Avoid noise and emissions within stations by switching off diesel engines and powering auxiliary systems with stored energy.
Provide additional traction power while accelerating (boost-effect).
This paper discusses a new hybrid propulsion concept for hydro-mechanical DMUs. For the hybrid propulsion system an energy storage system consisting of double layer capacitors and batteries is developed. It is modelled as part of the DMU propulsion system to compare performance and fuel consumption of the hybrid against a conventional DMU. In the second part of the paper the integration of the simulation model in hardware in the loop environment is described. The DMU model is used to simulate train environment and drive train while a scaled energy storage including converter and auxiliary load is built up in hardware on a test bench. Through this approach both the thermal and electrical behaviour of this energy storage system in the given application are evaluated.
2.1 Energy storage system
discharge power for auxiliaries in stand still 35 kW, during acceleration 55 kW
traction support power ~ 100 kW, charge power in braking phase 150 kW
required energy during stand still 2.9 kWh (35 kW for 5 min)
high operational availability, robustness, redundancy, lifetime
additional mass of the energy storage components is limited to 1 t per power pack
For the given application double layer capacitors and batteries are taken into account. Flywheel storage systems are not considered because they are still under development, mechanically complex and some safety issues are still open . The main advantages of double layer capacitors are high power density and a great number of load cycles. The disadvantages are limited energy density and therefore high costs for high energy applications. Batteries on the other hand can store more energy but are more expensive concerning power. The main disadvantage of batteries is lifetime in terms of duty cycles. While double layer capacitors provide up to 1 million duty cycles batteries only last for up to 5000 duty cycles when the full capacity is used [20, 21]. Therefore only a limited range of 10 to 20% of the available energy is used during charge and discharge cycles.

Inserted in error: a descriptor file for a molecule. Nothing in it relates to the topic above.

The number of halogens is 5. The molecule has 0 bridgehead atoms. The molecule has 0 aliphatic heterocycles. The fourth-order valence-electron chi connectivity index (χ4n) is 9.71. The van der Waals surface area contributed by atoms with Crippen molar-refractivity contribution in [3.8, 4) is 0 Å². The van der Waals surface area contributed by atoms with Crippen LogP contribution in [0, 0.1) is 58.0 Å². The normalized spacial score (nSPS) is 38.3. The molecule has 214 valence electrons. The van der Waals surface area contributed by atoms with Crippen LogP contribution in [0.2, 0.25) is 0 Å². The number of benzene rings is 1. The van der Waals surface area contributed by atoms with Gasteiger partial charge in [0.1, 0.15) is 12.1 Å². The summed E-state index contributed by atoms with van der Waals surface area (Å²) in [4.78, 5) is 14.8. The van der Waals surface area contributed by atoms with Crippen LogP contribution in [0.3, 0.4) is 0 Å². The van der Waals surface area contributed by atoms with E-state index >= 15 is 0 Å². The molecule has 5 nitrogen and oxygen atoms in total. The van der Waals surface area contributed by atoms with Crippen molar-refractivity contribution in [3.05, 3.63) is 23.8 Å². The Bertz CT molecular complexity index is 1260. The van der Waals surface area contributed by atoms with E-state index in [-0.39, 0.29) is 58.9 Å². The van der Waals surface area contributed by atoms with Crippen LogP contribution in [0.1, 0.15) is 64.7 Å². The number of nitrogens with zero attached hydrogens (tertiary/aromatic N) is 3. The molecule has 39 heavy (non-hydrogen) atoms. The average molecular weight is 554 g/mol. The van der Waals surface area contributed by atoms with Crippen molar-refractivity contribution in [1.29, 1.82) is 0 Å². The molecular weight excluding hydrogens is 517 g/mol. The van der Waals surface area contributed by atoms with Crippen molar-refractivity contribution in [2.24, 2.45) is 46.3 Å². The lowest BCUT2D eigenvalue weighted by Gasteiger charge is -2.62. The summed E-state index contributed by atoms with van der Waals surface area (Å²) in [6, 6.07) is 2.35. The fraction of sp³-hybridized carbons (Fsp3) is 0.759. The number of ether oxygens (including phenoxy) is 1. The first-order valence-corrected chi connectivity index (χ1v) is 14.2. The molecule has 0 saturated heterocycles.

When the DMU is stopped, discharge power of the storage is low but the amount of energy required sums up over time. This discharge profile would perfectly fit to battery storage.
During braking energy is available in a short period of time requiring high power capability. Double layer capacitors would fit very well to this load profile.
In the hybrid DMU with HES the battery is used to power the auxiliaries in stand still and during acceleration. The power demanded from the battery is limited by the maximum power of the auxiliaries keeping mass and costs of the battery system low. Because of the low charge power it is not possible to store the energy requested for long station stops during the braking phase. Therefore the battery is also charged during cruising and coasting phase. Due to safety reasons a Lithium-Iron-Phosphate battery system is chosen. Compared to other Lithium battery systems this material combination provides very good thermal stability and high performance in terms of power and lifetime at relatively low costs . The double layer capacitors are mainly used to recuperate braking energy with high power and to support traction.
2.2 Hybrid energy storage topology
Basically three topologies are possible for the hybrid storage. Each concept has its advantages and drawbacks which are discussed in the following.
For the hybrid DMU concept the third topology (active HES with variable terminal voltage) is chosen because it offers the most advantages in the given application.
Vehicle and propulsion systems parameters of conventional and hybrid DMU
Davis coefficient A
Davis coefficient B